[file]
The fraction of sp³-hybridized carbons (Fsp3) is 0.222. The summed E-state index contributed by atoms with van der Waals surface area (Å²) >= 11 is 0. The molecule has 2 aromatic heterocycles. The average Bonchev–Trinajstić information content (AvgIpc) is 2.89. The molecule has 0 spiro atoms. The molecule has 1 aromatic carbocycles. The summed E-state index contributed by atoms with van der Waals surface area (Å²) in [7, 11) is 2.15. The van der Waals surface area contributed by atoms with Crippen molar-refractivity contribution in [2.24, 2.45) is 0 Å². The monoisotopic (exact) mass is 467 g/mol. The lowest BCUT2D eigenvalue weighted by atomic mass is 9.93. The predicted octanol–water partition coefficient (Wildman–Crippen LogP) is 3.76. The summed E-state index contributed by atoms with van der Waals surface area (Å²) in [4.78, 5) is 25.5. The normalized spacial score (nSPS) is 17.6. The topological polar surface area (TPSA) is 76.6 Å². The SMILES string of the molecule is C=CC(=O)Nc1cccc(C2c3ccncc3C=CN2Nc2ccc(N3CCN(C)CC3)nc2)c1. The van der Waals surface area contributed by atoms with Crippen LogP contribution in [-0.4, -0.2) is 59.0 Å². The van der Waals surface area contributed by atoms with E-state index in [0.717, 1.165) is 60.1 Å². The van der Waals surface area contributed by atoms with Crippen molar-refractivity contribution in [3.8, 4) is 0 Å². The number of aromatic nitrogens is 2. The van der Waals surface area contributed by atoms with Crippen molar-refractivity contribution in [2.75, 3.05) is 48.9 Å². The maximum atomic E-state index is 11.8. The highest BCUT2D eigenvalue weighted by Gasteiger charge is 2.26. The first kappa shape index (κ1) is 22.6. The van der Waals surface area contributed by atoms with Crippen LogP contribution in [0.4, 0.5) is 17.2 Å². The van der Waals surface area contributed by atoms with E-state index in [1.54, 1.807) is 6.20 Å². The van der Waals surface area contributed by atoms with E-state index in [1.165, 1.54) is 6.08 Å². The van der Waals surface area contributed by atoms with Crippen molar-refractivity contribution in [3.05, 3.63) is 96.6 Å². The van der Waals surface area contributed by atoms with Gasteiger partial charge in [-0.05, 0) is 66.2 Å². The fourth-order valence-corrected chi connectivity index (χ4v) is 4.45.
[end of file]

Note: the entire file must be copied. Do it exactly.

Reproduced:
The fraction of sp³-hybridized carbons (Fsp3) is 0.222. The summed E-state index contributed by atoms with van der Waals surface area (Å²) >= 11 is 0. The molecule has 2 aromatic heterocycles. The average Bonchev–Trinajstić information content (AvgIpc) is 2.89. The molecule has 0 spiro atoms. The molecule has 1 aromatic carbocycles. The summed E-state index contributed by atoms with van der Waals surface area (Å²) in [7, 11) is 2.15. The van der Waals surface area contributed by atoms with Crippen molar-refractivity contribution in [2.24, 2.45) is 0 Å². The monoisotopic (exact) mass is 467 g/mol. The lowest BCUT2D eigenvalue weighted by atomic mass is 9.93. The predicted octanol–water partition coefficient (Wildman–Crippen LogP) is 3.76. The summed E-state index contributed by atoms with van der Waals surface area (Å²) in [4.78, 5) is 25.5. The normalized spacial score (nSPS) is 17.6. The topological polar surface area (TPSA) is 76.6 Å². The SMILES string of the molecule is C=CC(=O)Nc1cccc(C2c3ccncc3C=CN2Nc2ccc(N3CCN(C)CC3)nc2)c1. The van der Waals surface area contributed by atoms with Crippen LogP contribution in [-0.4, -0.2) is 59.0 Å². The van der Waals surface area contributed by atoms with E-state index in [0.717, 1.165) is 60.1 Å². The van der Waals surface area contributed by atoms with Crippen molar-refractivity contribution in [3.8, 4) is 0 Å². The number of aromatic nitrogens is 2. The van der Waals surface area contributed by atoms with Crippen molar-refractivity contribution in [2.75, 3.05) is 48.9 Å². The maximum atomic E-state index is 11.8. The highest BCUT2D eigenvalue weighted by Gasteiger charge is 2.26. The first kappa shape index (κ1) is 22.6. The van der Waals surface area contributed by atoms with Crippen LogP contribution in [0.4, 0.5) is 17.2 Å². The van der Waals surface area contributed by atoms with E-state index in [1.54, 1.807) is 6.20 Å². The van der Waals surface area contributed by atoms with E-state index in [1.165, 1.54) is 6.08 Å². The van der Waals surface area contributed by atoms with Crippen molar-refractivity contribution in [3.05, 3.63) is 96.6 Å². The van der Waals surface area contributed by atoms with Gasteiger partial charge in [-0.05, 0) is 66.2 Å². The fourth-order valence-corrected chi connectivity index (χ4v) is 4.45.